I looked at Sipser ("Introduction to the Theory of Computation"), Problem 7.17:
Prove that if P = NP, then every language in P, except $\emptyset$ and $\Sigma^*$, is NP-Complete.
The solution is as follows:
Let $A$ be any language in NP and let $B$ be another language not equal to $\emptyset$ or $\Sigma^*$. Then there exist strings $x \in B$ and $y \notin B$. To reduce an instance $w$ of $A$ to that of $B$, we just check in polynomial time if $w \in A$. If yes, we output $x$ and $y$ when $w \notin A$.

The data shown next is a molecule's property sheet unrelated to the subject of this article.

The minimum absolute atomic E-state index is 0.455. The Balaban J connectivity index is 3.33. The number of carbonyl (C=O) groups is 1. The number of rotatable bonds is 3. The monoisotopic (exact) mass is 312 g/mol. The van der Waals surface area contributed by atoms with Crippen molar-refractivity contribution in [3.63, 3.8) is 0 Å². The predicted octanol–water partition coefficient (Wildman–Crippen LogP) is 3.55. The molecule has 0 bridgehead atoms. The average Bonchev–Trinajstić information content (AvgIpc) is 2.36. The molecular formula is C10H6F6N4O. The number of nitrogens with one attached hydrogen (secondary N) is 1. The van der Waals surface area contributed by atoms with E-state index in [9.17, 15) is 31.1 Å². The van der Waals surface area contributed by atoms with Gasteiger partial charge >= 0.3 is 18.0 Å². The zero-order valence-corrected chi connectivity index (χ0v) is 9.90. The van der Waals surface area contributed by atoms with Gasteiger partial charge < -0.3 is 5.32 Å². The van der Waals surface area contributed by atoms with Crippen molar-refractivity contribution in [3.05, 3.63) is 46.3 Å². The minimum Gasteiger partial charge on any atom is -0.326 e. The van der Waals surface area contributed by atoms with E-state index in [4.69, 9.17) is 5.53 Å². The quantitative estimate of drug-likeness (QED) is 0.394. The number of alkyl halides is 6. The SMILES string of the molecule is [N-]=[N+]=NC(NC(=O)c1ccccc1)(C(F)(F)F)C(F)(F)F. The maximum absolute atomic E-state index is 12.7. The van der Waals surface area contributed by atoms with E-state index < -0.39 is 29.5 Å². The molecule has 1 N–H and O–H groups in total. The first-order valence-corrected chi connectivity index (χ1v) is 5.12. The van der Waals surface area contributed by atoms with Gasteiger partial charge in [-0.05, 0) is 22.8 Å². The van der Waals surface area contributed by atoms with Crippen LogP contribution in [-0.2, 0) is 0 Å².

But I don't see why this reduction could not be applied to any language (except $\emptyset$ and $\Sigma^*$). It would not mean that the language is in P, but the reduction would be correct. The only point where I have doubts is the part where we say that $x$ and $y$ exist, do we somehow have to take into account some computing time for $x$ and $y$ ? Else the reduction would work even for unrecognizable languages for example.